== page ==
The Consolidated Automatic Merchandising Corporation was organized under the laws of Delaware in 1928 and at once set about raising cash for corporate purposes and acquiring the stock of five companies in exchange for cash for its own common and preferred stock. Its common stock was to be subject to a voting trust established between it, its stockholders, and the voting trustees. A resolution was adopted by the board of directors of the corporation that "all of the shares of Common Stock which are to be issued by the Corporation, be issued to and in the name of the Voting Trustees." The resolution further provided that the secretary and vice-president of the corporation were to give instructions to the voting trustees as to the persons to whom the voting trust certificates represented by the shares of common stock to be issued to the voting trustees were to be delivered. The voting trust agreement provided that:

"The Voting Trustees will from time to time, upon receipt of certificates from Common Stock in the Corporation * * * issue and deliver or cause to be delivered to the registered owner of such certificates or, in the case of certificates delivered by the Corporation, to such persons as the Corporation shall in writing * * * specify as the persons entitled to receive the same, Voting Trust Certificates * * * representing a like number of shares of such stock."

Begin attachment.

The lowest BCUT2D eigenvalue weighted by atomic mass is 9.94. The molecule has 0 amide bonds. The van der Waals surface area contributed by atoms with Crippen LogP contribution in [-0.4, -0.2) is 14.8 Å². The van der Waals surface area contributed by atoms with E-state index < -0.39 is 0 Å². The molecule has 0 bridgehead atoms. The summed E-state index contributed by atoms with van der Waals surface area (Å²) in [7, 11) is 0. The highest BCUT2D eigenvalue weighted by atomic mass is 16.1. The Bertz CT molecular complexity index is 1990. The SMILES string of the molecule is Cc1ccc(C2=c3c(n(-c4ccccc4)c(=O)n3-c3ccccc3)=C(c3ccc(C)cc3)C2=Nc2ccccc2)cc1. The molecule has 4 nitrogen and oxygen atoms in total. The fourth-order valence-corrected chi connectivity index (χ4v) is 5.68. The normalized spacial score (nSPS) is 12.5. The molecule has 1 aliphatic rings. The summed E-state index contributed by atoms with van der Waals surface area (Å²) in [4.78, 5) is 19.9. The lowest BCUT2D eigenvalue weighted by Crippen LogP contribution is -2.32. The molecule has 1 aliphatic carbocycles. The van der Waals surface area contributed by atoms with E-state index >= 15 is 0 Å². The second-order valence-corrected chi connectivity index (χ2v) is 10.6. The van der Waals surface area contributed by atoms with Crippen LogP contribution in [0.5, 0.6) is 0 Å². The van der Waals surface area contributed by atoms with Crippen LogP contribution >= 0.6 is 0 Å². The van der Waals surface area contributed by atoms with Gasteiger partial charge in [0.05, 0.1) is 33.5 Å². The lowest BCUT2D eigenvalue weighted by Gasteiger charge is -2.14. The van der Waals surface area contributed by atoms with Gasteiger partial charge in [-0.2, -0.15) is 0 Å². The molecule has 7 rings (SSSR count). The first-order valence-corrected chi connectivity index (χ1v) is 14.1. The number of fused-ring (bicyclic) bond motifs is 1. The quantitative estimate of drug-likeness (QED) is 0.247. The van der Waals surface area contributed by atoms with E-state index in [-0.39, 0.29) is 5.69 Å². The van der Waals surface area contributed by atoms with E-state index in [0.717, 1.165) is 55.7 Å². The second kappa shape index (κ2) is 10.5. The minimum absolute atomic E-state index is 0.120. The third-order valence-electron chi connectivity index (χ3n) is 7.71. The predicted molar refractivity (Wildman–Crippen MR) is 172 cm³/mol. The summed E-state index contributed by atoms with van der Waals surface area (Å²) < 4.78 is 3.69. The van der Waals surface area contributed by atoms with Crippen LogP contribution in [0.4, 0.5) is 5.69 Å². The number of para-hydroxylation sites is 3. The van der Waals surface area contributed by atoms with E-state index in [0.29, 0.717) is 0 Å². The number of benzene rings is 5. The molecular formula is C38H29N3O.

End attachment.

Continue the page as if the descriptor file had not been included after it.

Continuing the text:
The voting trust certificates provided that the holders thereof by acceptance became bound by the terms of the voting trust agreement.

The voting trust certificates were issued in four ways: (1) To F. J. Lisman & Co. for cash; (2) to F. J. Lisman & Co. in exchange for preferred stock of certain of the five companies the stock of which it was the desire of the corporation to acquire; (3) to holders of common stocks of the five companies; (4) to holders of preferred stock of the corporation itself.